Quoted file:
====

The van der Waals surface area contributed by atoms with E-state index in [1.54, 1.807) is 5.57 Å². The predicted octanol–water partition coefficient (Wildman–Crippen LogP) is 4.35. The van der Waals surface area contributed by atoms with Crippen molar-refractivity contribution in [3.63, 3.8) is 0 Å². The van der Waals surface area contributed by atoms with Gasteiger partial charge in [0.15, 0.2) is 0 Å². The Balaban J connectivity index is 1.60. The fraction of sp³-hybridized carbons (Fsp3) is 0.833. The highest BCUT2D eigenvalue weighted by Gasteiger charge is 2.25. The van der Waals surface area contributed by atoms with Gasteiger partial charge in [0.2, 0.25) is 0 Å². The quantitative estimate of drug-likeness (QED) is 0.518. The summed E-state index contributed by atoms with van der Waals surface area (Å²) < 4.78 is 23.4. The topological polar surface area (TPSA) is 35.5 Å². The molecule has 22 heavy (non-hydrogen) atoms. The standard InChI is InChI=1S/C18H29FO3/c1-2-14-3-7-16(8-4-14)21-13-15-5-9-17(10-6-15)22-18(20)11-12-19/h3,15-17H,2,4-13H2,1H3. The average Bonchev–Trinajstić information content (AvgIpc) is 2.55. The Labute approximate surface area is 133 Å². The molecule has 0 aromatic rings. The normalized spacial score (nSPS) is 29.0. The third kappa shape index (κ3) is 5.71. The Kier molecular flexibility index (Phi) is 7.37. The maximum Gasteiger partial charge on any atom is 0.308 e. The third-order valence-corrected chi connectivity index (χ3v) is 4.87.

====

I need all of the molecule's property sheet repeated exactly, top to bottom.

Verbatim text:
The van der Waals surface area contributed by atoms with E-state index in [1.54, 1.807) is 5.57 Å². The predicted octanol–water partition coefficient (Wildman–Crippen LogP) is 4.35. The van der Waals surface area contributed by atoms with Crippen molar-refractivity contribution in [3.63, 3.8) is 0 Å². The van der Waals surface area contributed by atoms with Gasteiger partial charge in [0.15, 0.2) is 0 Å². The Balaban J connectivity index is 1.60. The fraction of sp³-hybridized carbons (Fsp3) is 0.833. The highest BCUT2D eigenvalue weighted by Gasteiger charge is 2.25. The van der Waals surface area contributed by atoms with Gasteiger partial charge in [0.2, 0.25) is 0 Å². The quantitative estimate of drug-likeness (QED) is 0.518. The summed E-state index contributed by atoms with van der Waals surface area (Å²) < 4.78 is 23.4. The topological polar surface area (TPSA) is 35.5 Å². The molecule has 22 heavy (non-hydrogen) atoms. The standard InChI is InChI=1S/C18H29FO3/c1-2-14-3-7-16(8-4-14)21-13-15-5-9-17(10-6-15)22-18(20)11-12-19/h3,15-17H,2,4-13H2,1H3. The average Bonchev–Trinajstić information content (AvgIpc) is 2.55. The Labute approximate surface area is 133 Å². The molecule has 0 aromatic rings. The normalized spacial score (nSPS) is 29.0. The third kappa shape index (κ3) is 5.71. The Kier molecular flexibility index (Phi) is 7.37. The maximum Gasteiger partial charge on any atom is 0.308 e. The third-order valence-corrected chi connectivity index (χ3v) is 4.87.